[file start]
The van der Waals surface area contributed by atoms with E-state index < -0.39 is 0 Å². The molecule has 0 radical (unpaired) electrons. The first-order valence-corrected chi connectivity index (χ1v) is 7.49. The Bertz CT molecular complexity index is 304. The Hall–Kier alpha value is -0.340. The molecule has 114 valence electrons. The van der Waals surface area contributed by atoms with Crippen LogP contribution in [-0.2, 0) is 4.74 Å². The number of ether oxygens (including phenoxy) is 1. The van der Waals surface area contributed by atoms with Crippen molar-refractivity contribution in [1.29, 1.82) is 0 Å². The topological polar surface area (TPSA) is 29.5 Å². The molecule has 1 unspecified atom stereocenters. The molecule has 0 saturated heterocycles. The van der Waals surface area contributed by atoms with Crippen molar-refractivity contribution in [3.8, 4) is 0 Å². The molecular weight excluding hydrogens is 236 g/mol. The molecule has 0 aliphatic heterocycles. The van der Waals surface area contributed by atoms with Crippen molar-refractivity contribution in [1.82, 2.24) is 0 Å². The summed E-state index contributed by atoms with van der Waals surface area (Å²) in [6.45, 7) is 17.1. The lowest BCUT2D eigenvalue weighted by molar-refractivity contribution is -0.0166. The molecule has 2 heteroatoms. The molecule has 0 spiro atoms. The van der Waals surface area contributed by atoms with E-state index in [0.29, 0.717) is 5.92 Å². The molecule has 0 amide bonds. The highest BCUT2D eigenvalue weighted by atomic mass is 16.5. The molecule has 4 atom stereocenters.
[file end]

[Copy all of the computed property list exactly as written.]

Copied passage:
The van der Waals surface area contributed by atoms with E-state index < -0.39 is 0 Å². The molecule has 0 radical (unpaired) electrons. The first-order valence-corrected chi connectivity index (χ1v) is 7.49. The Bertz CT molecular complexity index is 304. The Hall–Kier alpha value is -0.340. The molecule has 114 valence electrons. The van der Waals surface area contributed by atoms with Crippen LogP contribution in [-0.2, 0) is 4.74 Å². The number of ether oxygens (including phenoxy) is 1. The van der Waals surface area contributed by atoms with Crippen molar-refractivity contribution in [1.29, 1.82) is 0 Å². The topological polar surface area (TPSA) is 29.5 Å². The molecule has 1 unspecified atom stereocenters. The molecule has 0 saturated heterocycles. The van der Waals surface area contributed by atoms with Crippen molar-refractivity contribution in [3.8, 4) is 0 Å². The molecular weight excluding hydrogens is 236 g/mol. The molecule has 0 aliphatic heterocycles. The van der Waals surface area contributed by atoms with Crippen molar-refractivity contribution in [1.82, 2.24) is 0 Å². The summed E-state index contributed by atoms with van der Waals surface area (Å²) in [6.45, 7) is 17.1. The lowest BCUT2D eigenvalue weighted by molar-refractivity contribution is -0.0166. The molecule has 2 heteroatoms. The molecule has 0 spiro atoms. The van der Waals surface area contributed by atoms with E-state index in [0.29, 0.717) is 5.92 Å². The molecule has 0 amide bonds. The highest BCUT2D eigenvalue weighted by atomic mass is 16.5. The molecule has 4 atom stereocenters.